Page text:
Startup Mom
A blog based on my experiences building ParentScheduler and Frever

What About Funding?

Some funding considerations you should think about when you start a startup

06 Jul 2020, 4 minutes read

Let’s talk about funding. That pesky little nuisance. Now, I’m not going to go into how to get funding. That will also depend on the type of startup and where you’re based, but let’s talk about general considerations. Opening a startup is a risk, and it’s an endeavor, so before you plunge yourself head first take some time to consider this question: how are you going to fund this?


There are many ways of funding such as angel investors, VCs, crowdfunding, bootstrapping (self funding) and more. Each path has different considerations and more often than not, reality is, well, a messy mix. The first part of a startup you’re always going to have to fund yourself. Maybe special rock stars get funded based on a vague idea alone but that’s not for us commoners. Good news is, you can usually start on that very initial stage of research while still keeping your job. It’s not easy, especially if you have kids. I mean, if you have little kids you can barely hear your own thoughts for most of the day, how the hell are you supposed to find time to do this in addition? But if you find an idea you’re super passionate about, and that strong drive to create it, you’ll find the time.

You could move to working part time, you could quit your job, you can do this in parallel, or, if you’re a stay at home mom, in those blissful quiet moments. Whatever you choose there will be a price to pay so take the time to consider this carefully. Do not risk everything on this. Don’t take a loan you cannot repay. Don’t spend your entire savings, leaving yourself with no safety net. Don’t sacrifice all the time you have with your kids, cause honestly that time will never come back. The harsh reality is most startups fail. You need to look this reality straight in the face and make your calculations based on that.

Most investors will not give you the time of day if you are not working on this full time. Their reasoning is if you’re not willing to risk it, why should they? That might feel a bit disconnected but it is what it is. You’re going to have to figure out how much you can spend on this. And what you’re willing to sacrifice.

Working on your startup in parallel with a day job makes a lot of sense, and I know people who do. Yet not all of us can. I did not feel I could split myself in that way. After finding an idea I’m passionate about and doing as much as I could to promote it in parallel to my job, it was time for me to take a hard look at my savings. Being a single mom there’s no second salary to rely on. Here are the questions I asked myself:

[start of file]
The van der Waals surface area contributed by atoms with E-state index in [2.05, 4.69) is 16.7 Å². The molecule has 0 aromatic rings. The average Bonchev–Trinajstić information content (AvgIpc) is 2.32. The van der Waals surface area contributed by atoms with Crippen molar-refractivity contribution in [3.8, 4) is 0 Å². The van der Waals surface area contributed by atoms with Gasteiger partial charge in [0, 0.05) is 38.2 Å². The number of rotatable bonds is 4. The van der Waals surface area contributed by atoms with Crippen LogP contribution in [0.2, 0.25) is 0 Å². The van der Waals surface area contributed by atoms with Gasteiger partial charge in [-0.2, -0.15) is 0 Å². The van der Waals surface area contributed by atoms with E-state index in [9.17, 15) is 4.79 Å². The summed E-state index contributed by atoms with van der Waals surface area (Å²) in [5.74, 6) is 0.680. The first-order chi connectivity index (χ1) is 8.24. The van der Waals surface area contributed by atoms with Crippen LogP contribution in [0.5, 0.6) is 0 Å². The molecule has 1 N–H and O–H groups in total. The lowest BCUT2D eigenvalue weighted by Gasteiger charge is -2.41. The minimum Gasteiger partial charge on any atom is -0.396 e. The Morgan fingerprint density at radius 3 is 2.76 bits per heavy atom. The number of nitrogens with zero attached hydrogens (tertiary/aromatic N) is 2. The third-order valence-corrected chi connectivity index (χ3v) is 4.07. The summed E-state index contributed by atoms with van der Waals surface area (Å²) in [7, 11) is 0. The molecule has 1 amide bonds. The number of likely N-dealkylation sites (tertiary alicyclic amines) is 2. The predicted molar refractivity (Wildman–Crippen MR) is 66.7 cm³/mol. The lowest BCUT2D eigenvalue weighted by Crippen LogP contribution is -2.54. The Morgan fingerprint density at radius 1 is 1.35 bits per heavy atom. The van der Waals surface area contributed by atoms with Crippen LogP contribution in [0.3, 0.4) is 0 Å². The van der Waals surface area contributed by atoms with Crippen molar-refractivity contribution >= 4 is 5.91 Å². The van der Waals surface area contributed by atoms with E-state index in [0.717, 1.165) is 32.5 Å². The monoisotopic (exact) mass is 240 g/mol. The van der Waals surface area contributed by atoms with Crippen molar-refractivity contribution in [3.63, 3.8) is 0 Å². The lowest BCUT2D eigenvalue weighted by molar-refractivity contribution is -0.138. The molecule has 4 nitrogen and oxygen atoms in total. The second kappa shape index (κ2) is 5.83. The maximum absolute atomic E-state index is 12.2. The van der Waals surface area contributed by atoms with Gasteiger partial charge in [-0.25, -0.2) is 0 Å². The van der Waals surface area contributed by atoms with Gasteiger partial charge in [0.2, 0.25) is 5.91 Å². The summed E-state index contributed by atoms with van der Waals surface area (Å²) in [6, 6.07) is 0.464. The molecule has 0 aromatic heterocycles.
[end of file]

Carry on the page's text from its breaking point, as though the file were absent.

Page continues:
1. How much of my savings I can spend without being (completely) reckless?
  2. What are my expenses going to be?
  3. For how long will this amount last?
  4. How much can I realistically get done within that time frame?

And I gave up my dream to buy my own house for the time being. I knew going in that this meant I will not have enough for a decent down payment and, what’s more important, no bank will give me a mortgage when I don’t have income. I can’t say it was an easy decision but I’ve made it wholeheartedly. I believe that if this fails, I could easily find another job (granted that was before coronavirus, but that’s for another post). So what I’m sacrificing is a part of my savings, and the ability to buy a house now. And that’s a sacrifice I felt comfortable making.

So make your calculations and check what you’ll be sacrificing carefully. And remember - everything is going to take much longer than you expect. That is a universal truth. So when you make your financial calculation give yourself wide margins. Take into account there is such a thing as raising too early or raising too much, make sure you have enough space to make a level headed decision.

I hope this post did not deter you. Like I said in my previous post, building a startup requires such an unlikely balance of stubbornness and being realistic. So don’t get discouraged even if now is not the right moment. It doesn’t mean it won’t be later. Whether you plan on getting external funding or to bootstrap until you are profitable, know that the road will be long and plan accordingly. Don’t dive into this thinking money will magically appear. Make a financial plan and forge ahead.

And that’s all I have to say about that.

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